Preterm Birth Associated with Group B Streptococcus Maternal Colonization Worldwide: Systematic Review and Meta-analyses

Fiorella Bianchi-Jassir*, Anna C. Seale, Maya Kohli-Lynch, Joy E. Lawn, Carol J. Baker, Linda Bartlett, Clare Cutland, Michael G. Gravett, Paul T. Heath, Margaret Ip, Kirsty Le Doare, Shabir A. Madhi, Samir K. Saha, Stephanie Schrag, Ajoke Sobanjo-Ter Meulen, Johan Vekemans, Craig E. Rubens

*Corresponding author for this work

Research output: Contribution to journalReview articlepeer-review

61 Citations (Scopus)

Abstract

Preterm birth complications are the leading cause of deaths among children <5 years of age. Studies have suggested that group B Streptococcus (GBS) maternal rectovaginal colonization during pregnancy may be a risk factor for preterm delivery. This article is the fifth of 11 in a series. We aimed to assess the association between GBS maternal colonization and preterm birth in order to inform estimates of the burden of GBS. Methods. We conducted systematic literature reviews (PubMed/Medline, Embase, Latin American and Caribbean Health Sciences Literature [LILACS], World Health Organization Library Information System [WHOLIS], and Scopus) and sought unpublished data from investigator groups on the association of preterm birth (<37 weeks' gestation) and maternal GBS colonization (GBS isolation from vaginal, cervical, and/or rectal swabs; with separate subanalysis on GBS bacteriuria). We did meta-analyses to derive pooled estimates of the risk and odds ratios (according to study design), with sensitivity analyses to investigate potential biases. Results. We identified 45 studies for inclusion. We estimated the risk ratio (RR) for preterm birth with maternal GBS colonization to be 1.21 (95% confidence interval [CI],.99-1.48; P =.061) in cohort and cross-sectional studies, and the odds ratio to be 1.85 (95% CI, 1.24-2.77; P =.003) in case-control studies. Preterm birth was associated with GBS bacteriuria in cohort studies (RR, 1.98 [95% CI, 1.45-2.69]; P <.001). Conclusions. From this review, there is evidence to suggest that preterm birth is associated with maternal GBS colonization, especially where there is evidence of ascending infection (bacteriuria). Several biases reduce the chance of detecting an effect. Equally, however, results, including evidence for the association, may be due to confounding, which is rarely addressed in studies. Assessment of any effect on preterm delivery should be included in future maternal GBS vaccine trials.

Original languageEnglish
Pages (from-to)S133-S142
JournalClinical Infectious Diseases
Volume65
DOIs
Publication statusPublished - 2017
Externally publishedYes

Bibliographical note

Funding Information:
Potential conflicts of interest. Many contributors to this supplement have received funding for their research from foundations, especially the Bill & Melinda Gates Foundation, and several from the Wellcome Trust, the Medical Research Council UK, the Thrasher Foundation, the Meningitis Research Foundation, and one individual from the US National Institutes of Health. Members of the Expert Advisory Group received reimbursement for travel expenses to attend working meetings related to this series. A. S.-t. M. works for the Bill & Melinda Gates Foundation. C. J. B. has served as a member of the Presidential Advisory Committee for Seqirus Inc and of the CureVac Inc Scientific Advisory Committee, as well as undertaken consultancy work for Pfizer Inc. C. C. has received institutional compensation from Novartis for conducting GBS studies. P. T. H. has been a consultant to Novartis and Pfizer on GBS vaccines but received no funding for these activities. M. I. has undertaken sponsored research from Pfizer on pneumococcal disease in adults and from Belpharma Eumedica (Belgium) on temocillin antimicrobial susceptibility in Enterobacteriaceae. K. L. D. has received funding by the Bill & Melinda Gates Foundation to work on research on GBS serocorrelates of protection to inform vaccine trials, and travel expenses from Pfizer to attend a meeting on an investigator-led project on GBS. S. A. M. has collaborated on GBS grants funded by GlaxoSmithKline and by Pfizer and received personal fees for being member of its advisory committee; he has also collaborated on a GBS grant funded by Minervax. All other authors report no potential conflicts of interest. All authors have submitted the ICMJE Form for Disclosure of Potential Conflicts of Interest. Conflicts that the editors consider relevant to the content of the manuscript have been disclosed.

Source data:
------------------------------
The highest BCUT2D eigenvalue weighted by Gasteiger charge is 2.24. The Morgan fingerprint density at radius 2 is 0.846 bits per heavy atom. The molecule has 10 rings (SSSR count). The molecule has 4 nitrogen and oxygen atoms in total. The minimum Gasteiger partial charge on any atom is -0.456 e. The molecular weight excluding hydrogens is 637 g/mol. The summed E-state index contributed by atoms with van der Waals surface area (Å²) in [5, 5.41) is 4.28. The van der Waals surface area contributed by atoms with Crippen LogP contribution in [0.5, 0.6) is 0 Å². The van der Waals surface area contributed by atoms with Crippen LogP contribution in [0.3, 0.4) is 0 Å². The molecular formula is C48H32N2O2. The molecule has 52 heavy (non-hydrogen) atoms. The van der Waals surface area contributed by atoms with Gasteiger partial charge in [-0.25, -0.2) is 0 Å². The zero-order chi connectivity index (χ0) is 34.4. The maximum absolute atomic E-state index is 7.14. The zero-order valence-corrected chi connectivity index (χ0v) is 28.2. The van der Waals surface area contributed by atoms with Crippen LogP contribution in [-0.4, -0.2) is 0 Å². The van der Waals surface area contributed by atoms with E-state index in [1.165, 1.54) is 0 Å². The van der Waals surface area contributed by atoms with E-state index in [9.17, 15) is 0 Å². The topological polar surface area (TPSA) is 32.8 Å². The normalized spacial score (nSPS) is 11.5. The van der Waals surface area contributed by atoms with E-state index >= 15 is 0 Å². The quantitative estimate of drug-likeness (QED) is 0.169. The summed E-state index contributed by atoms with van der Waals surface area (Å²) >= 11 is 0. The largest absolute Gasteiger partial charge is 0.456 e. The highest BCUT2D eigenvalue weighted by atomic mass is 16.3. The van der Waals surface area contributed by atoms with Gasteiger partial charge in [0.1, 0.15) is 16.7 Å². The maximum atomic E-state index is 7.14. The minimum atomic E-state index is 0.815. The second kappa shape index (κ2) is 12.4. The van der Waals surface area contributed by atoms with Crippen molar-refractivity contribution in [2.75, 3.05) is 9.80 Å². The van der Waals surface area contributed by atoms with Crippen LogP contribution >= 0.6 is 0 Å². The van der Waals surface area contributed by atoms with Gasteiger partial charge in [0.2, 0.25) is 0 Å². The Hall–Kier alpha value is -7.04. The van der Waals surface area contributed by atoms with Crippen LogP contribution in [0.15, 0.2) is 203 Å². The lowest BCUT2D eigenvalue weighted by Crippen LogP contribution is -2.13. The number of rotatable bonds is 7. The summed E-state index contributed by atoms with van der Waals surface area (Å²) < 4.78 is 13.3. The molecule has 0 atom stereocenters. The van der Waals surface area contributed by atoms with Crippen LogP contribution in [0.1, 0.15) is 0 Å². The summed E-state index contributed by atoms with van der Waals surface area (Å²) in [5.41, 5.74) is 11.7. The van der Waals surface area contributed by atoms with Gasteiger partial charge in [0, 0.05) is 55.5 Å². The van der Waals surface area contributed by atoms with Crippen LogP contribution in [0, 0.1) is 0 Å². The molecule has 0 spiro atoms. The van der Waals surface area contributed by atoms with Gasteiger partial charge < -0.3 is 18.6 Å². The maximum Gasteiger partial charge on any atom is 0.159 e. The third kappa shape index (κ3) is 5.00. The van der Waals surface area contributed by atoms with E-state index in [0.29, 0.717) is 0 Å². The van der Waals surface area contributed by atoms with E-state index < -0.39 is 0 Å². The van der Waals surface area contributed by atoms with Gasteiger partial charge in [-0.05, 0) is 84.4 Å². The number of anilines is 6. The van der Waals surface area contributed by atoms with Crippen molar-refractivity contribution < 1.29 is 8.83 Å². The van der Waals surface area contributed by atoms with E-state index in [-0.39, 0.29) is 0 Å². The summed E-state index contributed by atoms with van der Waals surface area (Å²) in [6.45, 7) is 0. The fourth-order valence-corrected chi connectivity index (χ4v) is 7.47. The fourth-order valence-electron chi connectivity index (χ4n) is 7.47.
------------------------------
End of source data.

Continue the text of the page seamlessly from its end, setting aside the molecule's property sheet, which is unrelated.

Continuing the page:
Funding Information:
Financial support. This supplement was supported by a grant to the London School of Hygiene & Tropical Medicine from the Bill & Melinda Gates Foundation (Grant ID: OPP1131158).

Publisher Copyright:
© 2017 The Author.

Keywords

  • bacteriuria
  • colonization
  • group B Streptococcus
  • preterm delivery
  • preterm labor

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